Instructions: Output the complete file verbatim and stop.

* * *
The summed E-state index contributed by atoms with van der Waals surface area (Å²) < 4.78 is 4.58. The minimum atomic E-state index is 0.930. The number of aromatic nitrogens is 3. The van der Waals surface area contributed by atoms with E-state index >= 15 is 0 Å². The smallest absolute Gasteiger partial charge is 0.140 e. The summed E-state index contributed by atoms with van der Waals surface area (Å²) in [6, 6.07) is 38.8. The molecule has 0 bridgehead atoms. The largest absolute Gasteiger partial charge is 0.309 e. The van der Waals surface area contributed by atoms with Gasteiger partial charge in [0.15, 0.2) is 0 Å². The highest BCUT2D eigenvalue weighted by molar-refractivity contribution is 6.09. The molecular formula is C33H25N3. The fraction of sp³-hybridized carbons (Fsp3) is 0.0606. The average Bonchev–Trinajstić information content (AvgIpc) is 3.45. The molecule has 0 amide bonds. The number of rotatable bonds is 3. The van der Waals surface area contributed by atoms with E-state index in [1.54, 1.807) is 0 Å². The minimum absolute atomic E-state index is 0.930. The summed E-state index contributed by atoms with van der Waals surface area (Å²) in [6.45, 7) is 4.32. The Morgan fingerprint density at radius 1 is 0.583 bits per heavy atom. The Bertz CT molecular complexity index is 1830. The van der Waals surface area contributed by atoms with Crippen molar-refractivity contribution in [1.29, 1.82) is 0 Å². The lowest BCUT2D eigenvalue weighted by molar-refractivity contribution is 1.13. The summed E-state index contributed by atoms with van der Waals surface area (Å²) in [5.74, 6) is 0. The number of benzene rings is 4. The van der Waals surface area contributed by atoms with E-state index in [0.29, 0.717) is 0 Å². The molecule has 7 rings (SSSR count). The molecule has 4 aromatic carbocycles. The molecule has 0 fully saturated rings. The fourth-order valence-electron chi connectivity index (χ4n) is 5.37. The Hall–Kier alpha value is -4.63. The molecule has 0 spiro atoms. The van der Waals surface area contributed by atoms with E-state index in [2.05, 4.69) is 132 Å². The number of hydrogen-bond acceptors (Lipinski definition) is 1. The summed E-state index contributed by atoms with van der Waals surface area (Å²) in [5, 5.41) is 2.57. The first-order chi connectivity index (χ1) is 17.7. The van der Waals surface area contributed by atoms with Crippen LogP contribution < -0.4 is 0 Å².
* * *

The summed E-state index contributed by atoms with van der Waals surface area (Å²) < 4.78 is 4.58. The minimum atomic E-state index is 0.930. The number of aromatic nitrogens is 3. The van der Waals surface area contributed by atoms with E-state index >= 15 is 0 Å². The smallest absolute Gasteiger partial charge is 0.140 e. The summed E-state index contributed by atoms with van der Waals surface area (Å²) in [6, 6.07) is 38.8. The molecule has 0 bridgehead atoms. The largest absolute Gasteiger partial charge is 0.309 e. The van der Waals surface area contributed by atoms with Gasteiger partial charge in [0.15, 0.2) is 0 Å². The highest BCUT2D eigenvalue weighted by molar-refractivity contribution is 6.09. The molecular formula is C33H25N3. The fraction of sp³-hybridized carbons (Fsp3) is 0.0606. The average Bonchev–Trinajstić information content (AvgIpc) is 3.45. The molecule has 0 amide bonds. The number of rotatable bonds is 3. The van der Waals surface area contributed by atoms with E-state index in [1.54, 1.807) is 0 Å². The minimum absolute atomic E-state index is 0.930. The summed E-state index contributed by atoms with van der Waals surface area (Å²) in [6.45, 7) is 4.32. The Morgan fingerprint density at radius 1 is 0.583 bits per heavy atom. The Bertz CT molecular complexity index is 1830. The van der Waals surface area contributed by atoms with Crippen molar-refractivity contribution in [1.29, 1.82) is 0 Å². The lowest BCUT2D eigenvalue weighted by molar-refractivity contribution is 1.13. The summed E-state index contributed by atoms with van der Waals surface area (Å²) in [5.74, 6) is 0. The number of benzene rings is 4. The van der Waals surface area contributed by atoms with E-state index in [0.29, 0.717) is 0 Å². The molecule has 7 rings (SSSR count). The molecule has 4 aromatic carbocycles. The molecule has 0 fully saturated rings. The fourth-order valence-electron chi connectivity index (χ4n) is 5.37. The Hall–Kier alpha value is -4.63. The molecule has 0 spiro atoms. The van der Waals surface area contributed by atoms with E-state index in [2.05, 4.69) is 132 Å². The number of hydrogen-bond acceptors (Lipinski definition) is 1. The summed E-state index contributed by atoms with van der Waals surface area (Å²) in [5, 5.41) is 2.57. The first-order chi connectivity index (χ1) is 17.7. The van der Waals surface area contributed by atoms with Crippen LogP contribution < -0.4 is 0 Å².